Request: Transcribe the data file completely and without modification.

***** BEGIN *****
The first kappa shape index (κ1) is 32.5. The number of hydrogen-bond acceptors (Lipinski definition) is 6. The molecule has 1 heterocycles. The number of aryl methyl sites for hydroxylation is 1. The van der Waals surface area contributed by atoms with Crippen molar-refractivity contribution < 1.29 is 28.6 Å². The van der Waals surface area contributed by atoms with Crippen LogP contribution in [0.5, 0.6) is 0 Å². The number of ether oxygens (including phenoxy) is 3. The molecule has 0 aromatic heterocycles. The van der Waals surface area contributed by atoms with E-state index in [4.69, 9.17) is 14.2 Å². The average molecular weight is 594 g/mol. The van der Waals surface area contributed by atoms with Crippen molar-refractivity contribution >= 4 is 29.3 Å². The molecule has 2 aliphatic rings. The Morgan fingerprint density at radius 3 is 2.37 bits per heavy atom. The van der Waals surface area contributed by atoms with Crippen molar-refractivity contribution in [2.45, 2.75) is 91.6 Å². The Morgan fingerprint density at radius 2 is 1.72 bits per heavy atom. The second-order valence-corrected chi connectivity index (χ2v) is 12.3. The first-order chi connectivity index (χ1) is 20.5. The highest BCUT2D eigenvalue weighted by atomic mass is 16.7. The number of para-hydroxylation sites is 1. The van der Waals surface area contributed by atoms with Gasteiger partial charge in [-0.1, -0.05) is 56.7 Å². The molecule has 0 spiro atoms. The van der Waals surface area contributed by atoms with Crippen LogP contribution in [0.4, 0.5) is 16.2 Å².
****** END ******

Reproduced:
The first kappa shape index (κ1) is 32.5. The number of hydrogen-bond acceptors (Lipinski definition) is 6. The molecule has 1 heterocycles. The number of aryl methyl sites for hydroxylation is 1. The van der Waals surface area contributed by atoms with Crippen molar-refractivity contribution < 1.29 is 28.6 Å². The van der Waals surface area contributed by atoms with Crippen LogP contribution in [0.5, 0.6) is 0 Å². The number of ether oxygens (including phenoxy) is 3. The molecule has 0 aromatic heterocycles. The van der Waals surface area contributed by atoms with E-state index in [4.69, 9.17) is 14.2 Å². The average molecular weight is 594 g/mol. The van der Waals surface area contributed by atoms with Crippen molar-refractivity contribution >= 4 is 29.3 Å². The molecule has 2 aliphatic rings. The Morgan fingerprint density at radius 3 is 2.37 bits per heavy atom. The van der Waals surface area contributed by atoms with Crippen molar-refractivity contribution in [2.45, 2.75) is 91.6 Å². The Morgan fingerprint density at radius 2 is 1.72 bits per heavy atom. The second-order valence-corrected chi connectivity index (χ2v) is 12.3. The first-order chi connectivity index (χ1) is 20.5. The highest BCUT2D eigenvalue weighted by atomic mass is 16.7. The number of para-hydroxylation sites is 1. The van der Waals surface area contributed by atoms with Gasteiger partial charge in [-0.1, -0.05) is 56.7 Å². The molecule has 0 spiro atoms. The van der Waals surface area contributed by atoms with Crippen LogP contribution in [0.4, 0.5) is 16.2 Å².